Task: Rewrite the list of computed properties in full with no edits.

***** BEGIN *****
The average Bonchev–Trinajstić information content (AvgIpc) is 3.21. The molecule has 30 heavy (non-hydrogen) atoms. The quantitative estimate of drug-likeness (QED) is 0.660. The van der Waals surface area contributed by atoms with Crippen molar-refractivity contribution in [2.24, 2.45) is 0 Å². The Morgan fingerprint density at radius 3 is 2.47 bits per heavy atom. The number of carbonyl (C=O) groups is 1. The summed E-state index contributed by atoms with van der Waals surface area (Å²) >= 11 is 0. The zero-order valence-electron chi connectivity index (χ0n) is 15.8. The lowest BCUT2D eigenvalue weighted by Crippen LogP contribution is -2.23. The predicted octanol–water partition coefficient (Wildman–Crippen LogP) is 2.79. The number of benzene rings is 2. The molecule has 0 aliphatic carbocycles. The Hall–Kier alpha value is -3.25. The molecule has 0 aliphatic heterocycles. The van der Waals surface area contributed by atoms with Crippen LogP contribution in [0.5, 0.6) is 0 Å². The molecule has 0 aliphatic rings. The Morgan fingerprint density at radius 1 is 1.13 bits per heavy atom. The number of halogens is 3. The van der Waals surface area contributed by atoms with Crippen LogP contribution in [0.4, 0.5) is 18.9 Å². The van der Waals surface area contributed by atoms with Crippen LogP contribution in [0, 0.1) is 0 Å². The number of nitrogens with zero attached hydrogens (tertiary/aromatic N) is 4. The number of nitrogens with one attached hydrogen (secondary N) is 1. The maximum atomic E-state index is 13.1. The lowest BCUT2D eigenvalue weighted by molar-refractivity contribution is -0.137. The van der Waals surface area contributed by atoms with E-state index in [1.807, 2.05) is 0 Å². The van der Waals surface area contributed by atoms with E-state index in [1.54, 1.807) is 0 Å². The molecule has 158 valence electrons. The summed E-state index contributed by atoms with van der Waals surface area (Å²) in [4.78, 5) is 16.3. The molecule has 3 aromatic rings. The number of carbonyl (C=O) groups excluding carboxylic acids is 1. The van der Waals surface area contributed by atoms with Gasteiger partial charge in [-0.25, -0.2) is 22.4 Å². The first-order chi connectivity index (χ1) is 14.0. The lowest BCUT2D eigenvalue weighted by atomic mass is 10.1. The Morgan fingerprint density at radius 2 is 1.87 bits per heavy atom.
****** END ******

The average Bonchev–Trinajstić information content (AvgIpc) is 3.21. The molecule has 30 heavy (non-hydrogen) atoms. The quantitative estimate of drug-likeness (QED) is 0.660. The van der Waals surface area contributed by atoms with Crippen molar-refractivity contribution in [2.24, 2.45) is 0 Å². The Morgan fingerprint density at radius 3 is 2.47 bits per heavy atom. The number of carbonyl (C=O) groups is 1. The summed E-state index contributed by atoms with van der Waals surface area (Å²) >= 11 is 0. The zero-order valence-electron chi connectivity index (χ0n) is 15.8. The lowest BCUT2D eigenvalue weighted by Crippen LogP contribution is -2.23. The predicted octanol–water partition coefficient (Wildman–Crippen LogP) is 2.79. The number of benzene rings is 2. The molecule has 0 aliphatic carbocycles. The Hall–Kier alpha value is -3.25. The molecule has 0 aliphatic heterocycles. The van der Waals surface area contributed by atoms with Crippen LogP contribution in [0.5, 0.6) is 0 Å². The molecule has 0 aliphatic rings. The Morgan fingerprint density at radius 1 is 1.13 bits per heavy atom. The number of halogens is 3. The van der Waals surface area contributed by atoms with Crippen LogP contribution in [0.4, 0.5) is 18.9 Å². The van der Waals surface area contributed by atoms with Crippen LogP contribution in [0, 0.1) is 0 Å². The number of nitrogens with zero attached hydrogens (tertiary/aromatic N) is 4. The number of nitrogens with one attached hydrogen (secondary N) is 1. The maximum atomic E-state index is 13.1. The lowest BCUT2D eigenvalue weighted by molar-refractivity contribution is -0.137. The van der Waals surface area contributed by atoms with E-state index in [1.807, 2.05) is 0 Å². The van der Waals surface area contributed by atoms with E-state index in [1.54, 1.807) is 0 Å². The molecule has 158 valence electrons. The summed E-state index contributed by atoms with van der Waals surface area (Å²) in [4.78, 5) is 16.3. The molecule has 3 aromatic rings. The number of carbonyl (C=O) groups excluding carboxylic acids is 1. The van der Waals surface area contributed by atoms with Gasteiger partial charge in [-0.25, -0.2) is 22.4 Å². The first-order chi connectivity index (χ1) is 14.0. The lowest BCUT2D eigenvalue weighted by atomic mass is 10.1. The Morgan fingerprint density at radius 2 is 1.87 bits per heavy atom.